Report of my spore germination experiment

Koen C.

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Hello everyone, last spring I had my first sporophytes on Sphagnum. They appeared on Sphagnum fimbriatum, a monoicous species. This means a single plant can produce both male and female reproductive cells (Both eggs and sperm cells). In order to have sporophytes on the dioicous Sphagnum species, you will need both a female and a male clone, but not for this S. fimbriatum. I decided to do a little experiment and grow Sphagnum from spores. While looking in the literature I read this article:  'Habitat requirements for establishment of Sphagnum from spores' (Sundberg et al., 2002). The authors found out that Sphagnum spore germination is limited by nutrients (phosphate). This means that Sphagnum spores germinate on places where there are more nutrients then where adult Sphagnum plants occur (usually nutrient-poor soils). I decided to do the experiment in three different setups. 3 small containers with blonde peat that has been cooked to kill all spores present. In one I added fertilzer but no spores, in the other I added spores of S. fimbriatum but no fertiliser and in the last one, both spores and fertilser (really low amount) was added. The experiment started somewhere halfway june 2017. Now we are 5 months further. Cooking the peat seemed effective as no growth is observed in the container without sown  spores. Also the outcome of this little experiment is perfectly in line with Sundberg et al.: not a single spore germinated on bare peat without any nutrients available.

This is how the containers looked like 5 months ago:

2017_08_28 (10)

How they look like today (the container on the bottom contains nutrients and spores, in both others not a single plant appeared)

2017_11_14 (2)

They are still not looking like adult Sphagnum, but last week I could watch them under a microscope and they show the typical characteristic hyaline cell structure like any other Sphagnum, so now I'm finally sure it's not a random moss.


Now I'll show some pictures from the development of the little plants.

Sporophytes are almost ripe, 7th of June


First germination a month after sowing: these are really small thallose protonemata from Sphagnum fimbriatum, 17th of July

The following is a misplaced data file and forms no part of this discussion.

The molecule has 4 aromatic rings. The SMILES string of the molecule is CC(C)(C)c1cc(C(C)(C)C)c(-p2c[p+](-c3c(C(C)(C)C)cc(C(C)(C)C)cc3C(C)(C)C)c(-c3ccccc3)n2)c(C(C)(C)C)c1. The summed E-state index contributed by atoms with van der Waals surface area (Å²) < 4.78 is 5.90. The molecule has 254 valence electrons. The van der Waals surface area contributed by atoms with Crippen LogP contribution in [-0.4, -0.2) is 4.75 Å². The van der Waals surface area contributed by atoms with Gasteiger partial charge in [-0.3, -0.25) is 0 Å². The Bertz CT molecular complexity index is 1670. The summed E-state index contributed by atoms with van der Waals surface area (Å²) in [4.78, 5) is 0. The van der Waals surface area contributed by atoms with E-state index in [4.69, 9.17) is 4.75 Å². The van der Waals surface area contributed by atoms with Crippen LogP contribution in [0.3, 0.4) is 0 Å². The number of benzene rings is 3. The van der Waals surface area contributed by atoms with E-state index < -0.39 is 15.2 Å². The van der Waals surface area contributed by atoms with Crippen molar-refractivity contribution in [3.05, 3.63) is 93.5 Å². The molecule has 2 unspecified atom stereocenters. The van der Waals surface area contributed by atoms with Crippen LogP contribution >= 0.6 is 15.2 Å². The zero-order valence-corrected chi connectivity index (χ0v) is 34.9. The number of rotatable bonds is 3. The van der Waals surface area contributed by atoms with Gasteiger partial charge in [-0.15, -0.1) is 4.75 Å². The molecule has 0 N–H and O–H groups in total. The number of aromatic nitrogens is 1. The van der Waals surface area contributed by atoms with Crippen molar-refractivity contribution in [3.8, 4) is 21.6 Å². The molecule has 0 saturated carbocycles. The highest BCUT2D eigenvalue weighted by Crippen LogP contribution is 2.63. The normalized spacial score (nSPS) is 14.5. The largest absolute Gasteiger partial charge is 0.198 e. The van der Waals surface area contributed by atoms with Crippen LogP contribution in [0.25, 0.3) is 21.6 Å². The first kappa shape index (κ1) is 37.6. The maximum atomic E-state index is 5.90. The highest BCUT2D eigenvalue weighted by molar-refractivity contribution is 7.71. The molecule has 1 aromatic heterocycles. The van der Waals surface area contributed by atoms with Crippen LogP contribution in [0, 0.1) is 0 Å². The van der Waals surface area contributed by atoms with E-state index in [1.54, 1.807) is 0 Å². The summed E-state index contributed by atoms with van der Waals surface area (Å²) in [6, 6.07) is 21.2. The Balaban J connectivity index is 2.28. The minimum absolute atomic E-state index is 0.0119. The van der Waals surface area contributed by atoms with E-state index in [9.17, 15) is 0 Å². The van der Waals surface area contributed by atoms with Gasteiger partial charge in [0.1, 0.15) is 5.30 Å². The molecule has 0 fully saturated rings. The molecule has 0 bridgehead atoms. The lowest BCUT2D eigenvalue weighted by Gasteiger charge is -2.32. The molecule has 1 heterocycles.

Growth of the protonemata 2 months after sowing, 14th of August

DSC_0418 crop

Development of the gametophyte on a protonema, 28th of August 

2017_08_28 (2) crop scherpDSC_0436 crop

Young gametophytes, 11th of October

2017_10_11 (1) crop scherp

Young gametophytes of S. fimbriatum 5 months after sowing, 4 months after germination, 14th of November.

2017_11_14 (5) crop scherp

I consider this experiment as over now, but I might add a picture once the plants shows adult characteristics of S. fimbriatum.

Enjoy the pictures, I had a lot of fun following up these little creatures!

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Hi Koen,

Thank you for posting this, I find it infinitely interesting and it is just another amazing and weird thing that happens in nature.

It makes you think the young moss might only survive if the nutrients are washed out after they start growing, or they might only germinate in areas that get some kind of one-off dose of nutrients, like an out-of-the-ordinary animal poop?

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Thanks, and indeed Karsty, that is what the authors of the article propose. They tried out natural resources of phosphorus like moose dung and birch litter, both setups gave germination. Contrary to big seeds, small spores don't have a reserve amount of nutrients with them. It isn't too surprising that they need some help to get started.

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